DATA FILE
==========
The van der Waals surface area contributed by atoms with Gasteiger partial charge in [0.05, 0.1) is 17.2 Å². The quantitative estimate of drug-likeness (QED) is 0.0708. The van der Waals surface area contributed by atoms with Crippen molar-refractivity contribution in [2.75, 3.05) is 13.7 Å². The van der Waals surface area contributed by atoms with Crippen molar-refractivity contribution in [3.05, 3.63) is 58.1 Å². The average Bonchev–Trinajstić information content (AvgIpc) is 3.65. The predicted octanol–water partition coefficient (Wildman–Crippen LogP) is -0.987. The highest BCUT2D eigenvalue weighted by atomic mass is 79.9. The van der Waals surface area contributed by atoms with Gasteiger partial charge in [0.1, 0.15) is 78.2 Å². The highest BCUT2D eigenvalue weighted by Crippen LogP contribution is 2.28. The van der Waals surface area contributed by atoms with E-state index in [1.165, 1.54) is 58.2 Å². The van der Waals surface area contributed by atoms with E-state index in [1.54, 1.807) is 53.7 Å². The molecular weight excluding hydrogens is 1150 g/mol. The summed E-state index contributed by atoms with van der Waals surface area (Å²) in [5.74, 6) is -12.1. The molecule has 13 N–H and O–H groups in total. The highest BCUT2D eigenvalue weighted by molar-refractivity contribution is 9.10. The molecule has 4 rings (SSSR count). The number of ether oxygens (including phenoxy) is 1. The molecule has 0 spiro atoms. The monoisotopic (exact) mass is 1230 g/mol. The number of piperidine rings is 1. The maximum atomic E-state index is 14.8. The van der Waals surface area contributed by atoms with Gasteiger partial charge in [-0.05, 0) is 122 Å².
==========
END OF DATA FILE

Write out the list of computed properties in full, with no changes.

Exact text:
The van der Waals surface area contributed by atoms with Gasteiger partial charge in [0.05, 0.1) is 17.2 Å². The quantitative estimate of drug-likeness (QED) is 0.0708. The van der Waals surface area contributed by atoms with Crippen molar-refractivity contribution in [2.75, 3.05) is 13.7 Å². The van der Waals surface area contributed by atoms with Crippen molar-refractivity contribution in [3.05, 3.63) is 58.1 Å². The average Bonchev–Trinajstić information content (AvgIpc) is 3.65. The predicted octanol–water partition coefficient (Wildman–Crippen LogP) is -0.987. The highest BCUT2D eigenvalue weighted by atomic mass is 79.9. The van der Waals surface area contributed by atoms with Gasteiger partial charge in [0.1, 0.15) is 78.2 Å². The highest BCUT2D eigenvalue weighted by Crippen LogP contribution is 2.28. The van der Waals surface area contributed by atoms with E-state index in [1.165, 1.54) is 58.2 Å². The van der Waals surface area contributed by atoms with E-state index in [1.54, 1.807) is 53.7 Å². The molecular weight excluding hydrogens is 1150 g/mol. The summed E-state index contributed by atoms with van der Waals surface area (Å²) in [5.74, 6) is -12.1. The molecule has 13 N–H and O–H groups in total. The highest BCUT2D eigenvalue weighted by molar-refractivity contribution is 9.10. The molecule has 4 rings (SSSR count). The number of ether oxygens (including phenoxy) is 1. The molecule has 0 spiro atoms. The monoisotopic (exact) mass is 1230 g/mol. The number of piperidine rings is 1. The maximum atomic E-state index is 14.8. The van der Waals surface area contributed by atoms with Gasteiger partial charge in [-0.05, 0) is 122 Å².